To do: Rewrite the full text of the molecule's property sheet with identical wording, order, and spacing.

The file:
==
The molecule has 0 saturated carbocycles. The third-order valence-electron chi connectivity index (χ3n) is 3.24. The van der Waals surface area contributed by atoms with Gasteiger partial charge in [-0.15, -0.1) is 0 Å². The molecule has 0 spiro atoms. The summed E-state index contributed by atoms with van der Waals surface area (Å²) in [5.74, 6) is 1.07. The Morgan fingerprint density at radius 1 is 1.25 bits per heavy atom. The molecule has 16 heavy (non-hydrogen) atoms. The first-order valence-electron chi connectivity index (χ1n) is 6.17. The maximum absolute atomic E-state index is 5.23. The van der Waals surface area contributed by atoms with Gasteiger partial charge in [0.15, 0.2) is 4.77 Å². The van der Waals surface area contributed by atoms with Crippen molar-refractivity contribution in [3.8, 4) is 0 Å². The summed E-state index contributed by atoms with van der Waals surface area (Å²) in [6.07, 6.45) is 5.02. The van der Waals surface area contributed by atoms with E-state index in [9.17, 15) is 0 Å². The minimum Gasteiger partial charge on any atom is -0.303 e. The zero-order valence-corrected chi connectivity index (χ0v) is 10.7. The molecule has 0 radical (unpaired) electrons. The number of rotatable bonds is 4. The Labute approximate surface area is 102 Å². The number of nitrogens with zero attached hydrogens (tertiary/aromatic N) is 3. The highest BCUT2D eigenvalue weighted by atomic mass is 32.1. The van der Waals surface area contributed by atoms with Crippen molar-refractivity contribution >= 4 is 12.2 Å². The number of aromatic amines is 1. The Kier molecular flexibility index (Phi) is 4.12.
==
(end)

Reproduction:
The molecule has 0 saturated carbocycles. The third-order valence-electron chi connectivity index (χ3n) is 3.24. The van der Waals surface area contributed by atoms with Gasteiger partial charge in [-0.15, -0.1) is 0 Å². The molecule has 0 spiro atoms. The summed E-state index contributed by atoms with van der Waals surface area (Å²) in [5.74, 6) is 1.07. The Morgan fingerprint density at radius 1 is 1.25 bits per heavy atom. The molecule has 16 heavy (non-hydrogen) atoms. The first-order valence-electron chi connectivity index (χ1n) is 6.17. The maximum absolute atomic E-state index is 5.23. The van der Waals surface area contributed by atoms with Gasteiger partial charge in [0.15, 0.2) is 4.77 Å². The van der Waals surface area contributed by atoms with Crippen molar-refractivity contribution in [3.8, 4) is 0 Å². The summed E-state index contributed by atoms with van der Waals surface area (Å²) in [6.07, 6.45) is 5.02. The van der Waals surface area contributed by atoms with E-state index in [9.17, 15) is 0 Å². The minimum Gasteiger partial charge on any atom is -0.303 e. The zero-order valence-corrected chi connectivity index (χ0v) is 10.7. The molecule has 0 radical (unpaired) electrons. The number of rotatable bonds is 4. The Labute approximate surface area is 102 Å². The number of nitrogens with zero attached hydrogens (tertiary/aromatic N) is 3. The highest BCUT2D eigenvalue weighted by atomic mass is 32.1. The van der Waals surface area contributed by atoms with Crippen molar-refractivity contribution >= 4 is 12.2 Å². The number of aromatic amines is 1. The Kier molecular flexibility index (Phi) is 4.12.